water How to correct overwatering/overfertilizing?

Hello plant gurus! I've got a quick question to ask. I've got some starts going, as some may have seen in my un-updated grow log. I had some leafspots show up on a few early on, and isolated those plants, after plucking the symptomatic leaves. The rest I continued to care for lovingly, watering once a week with 1 tablespoon per gallon of neptune's harvest fish emulsion, alternated with the same dosage of neptune's harvest seweed.

Long story short, those plants that I continued to water and care for regularly are now yellowing, some showing purplish or brown spots, and others with purple veins (this is not from light, this is definitely different!)

The plants I neglected and only watered when they started to wilt look BEAUTIFUL. They've not had one dose of fertilizer since they were seedlings, and are lush and green, with nice big leaves.

I pulled a few of the yellowing plants out of their pots to look at the roots, and they were slightly brown/tan in color. Looks like wet feet/root rot.

Any suggestions as to how to rectify this problem? I have one of each variety that still look good, so if they don't make it, I will be fine for the season. I startedway too many plants, and kept them to give away to friends.

Any help will be greatly appreciated!

Cheers,

FiveStar
 
FiveStar said:
Hello plant gurus! I've got a quick question to ask. I've got some starts going, as some may have seen in my un-updated grow log. I had some leafspots show up on a few early on, and isolated those plants, after plucking the symptomatic leaves. The rest I continued to care for lovingly, watering once a week with 1 tablespoon per gallon of neptune's harvest fish emulsion, alternated with the same dosage of neptune's harvest seweed.

Long story short, those plants that I continued to water and care for regularly are now yellowing, some showing purplish or brown spots, and others with purple veins (this is not from light, this is definitely different!)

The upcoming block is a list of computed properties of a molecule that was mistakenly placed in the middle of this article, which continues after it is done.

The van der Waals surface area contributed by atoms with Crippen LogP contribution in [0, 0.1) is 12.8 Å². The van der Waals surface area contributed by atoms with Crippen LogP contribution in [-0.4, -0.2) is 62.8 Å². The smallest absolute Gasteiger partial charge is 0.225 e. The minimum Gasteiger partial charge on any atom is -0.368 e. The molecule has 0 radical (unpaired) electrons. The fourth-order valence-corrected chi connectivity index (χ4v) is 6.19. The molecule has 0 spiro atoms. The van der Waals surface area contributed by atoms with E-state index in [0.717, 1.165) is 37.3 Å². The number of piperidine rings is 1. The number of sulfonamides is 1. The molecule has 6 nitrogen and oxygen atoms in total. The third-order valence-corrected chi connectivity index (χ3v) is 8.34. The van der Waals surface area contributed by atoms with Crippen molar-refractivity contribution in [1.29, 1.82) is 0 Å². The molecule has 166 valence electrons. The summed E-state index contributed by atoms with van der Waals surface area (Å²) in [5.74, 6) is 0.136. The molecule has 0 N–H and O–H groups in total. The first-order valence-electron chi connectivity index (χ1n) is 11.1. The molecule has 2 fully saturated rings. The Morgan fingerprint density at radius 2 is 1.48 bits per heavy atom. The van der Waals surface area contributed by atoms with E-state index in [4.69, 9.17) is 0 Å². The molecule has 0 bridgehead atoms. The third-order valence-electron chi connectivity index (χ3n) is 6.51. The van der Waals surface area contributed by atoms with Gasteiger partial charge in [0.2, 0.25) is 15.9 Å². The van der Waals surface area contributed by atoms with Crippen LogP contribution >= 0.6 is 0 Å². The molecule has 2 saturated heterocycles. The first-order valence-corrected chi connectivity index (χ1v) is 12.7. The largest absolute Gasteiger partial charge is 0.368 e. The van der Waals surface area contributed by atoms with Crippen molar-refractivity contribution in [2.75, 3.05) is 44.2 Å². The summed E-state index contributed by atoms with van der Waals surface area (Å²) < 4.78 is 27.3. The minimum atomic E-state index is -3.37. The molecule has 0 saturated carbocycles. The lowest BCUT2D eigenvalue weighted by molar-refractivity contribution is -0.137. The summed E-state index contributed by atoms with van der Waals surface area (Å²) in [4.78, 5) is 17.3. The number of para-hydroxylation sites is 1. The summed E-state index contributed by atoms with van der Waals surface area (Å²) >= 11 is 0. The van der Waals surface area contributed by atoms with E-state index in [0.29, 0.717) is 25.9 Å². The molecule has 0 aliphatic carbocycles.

The plants I neglected and only watered when they started to wilt look BEAUTIFUL. They've not had one dose of fertilizer since they were seedlings, and are lush and green, with nice big leaves.

I pulled a few of the yellowing plants out of their pots to look at the roots, and they were slightly brown/tan in color. Looks like wet feet/root rot.

Any suggestions as to how to rectify this problem? I have one of each variety that still look good, so if they don't make it, I will be fine for the season. I startedway too many plants, and kept them to give away to friends.

Any help will be greatly appreciated!

Cheers,

FiveStar

Over fertilizing can be corrected by flushing the pots a few times with water, so that the water drains out the bottom. Once you flush the pots, DO NOT water them again untill they begin to wilt.

If you have root-rot from over watering, you can take a Tablespoon of normal hydrogen peroxide per gallon of water to supply oxygen to the roots, this wont reverse the damage but should stop or at least slow the problem.

Hope that helps!
 
You can always try flushing the plant. This will sound weird and maybe even frightful, but it works.

Take the infected plant and water it until water begins pouring out of the bottom holes. Do this until water is escaping as fast as it is going in. Then set the pot somewhere where it will continue to drain. You do not want it to sit in the draining water, you want it to drain all out. Once it has stopped draining, you are done, you have just flushed the plant.

The first time I was recommended to try this I freaked, but it worked.

Best of luck to ya.

Seems as RichardK beat me to the punch...:)
 
Let them dry out and they should recover. I use the Neptunes Harvest fish as well and only apply a small amount - 1/4 to 1/2 strength every two weeks. I think less is more with all ferts.
 
bigt said:
Let them dry out and they should recover. I use the Neptunes Harvest fish as well and only apply a small amount - 1/4 to 1/2 strength every two weeks. I think less is more with all ferts.

T, how much are you using per gallon while still indoors and in pots?


Thanks for the input everyone. I will give them a good flush with H2O2 laced water this evening, and hopefully this will do the trick.
 
Alright, so last night my plants started to droop a little, so I took the opportunity to check out the roots of a few and assess the situation. I only checked a few plants with varying symptoms, but the roots all looked nice and white. So rather than root rot, I believe I overfertilized. I gave them all a drench from the top (had been bottom watering with fish emul and seaweed before). We shall see how that works out.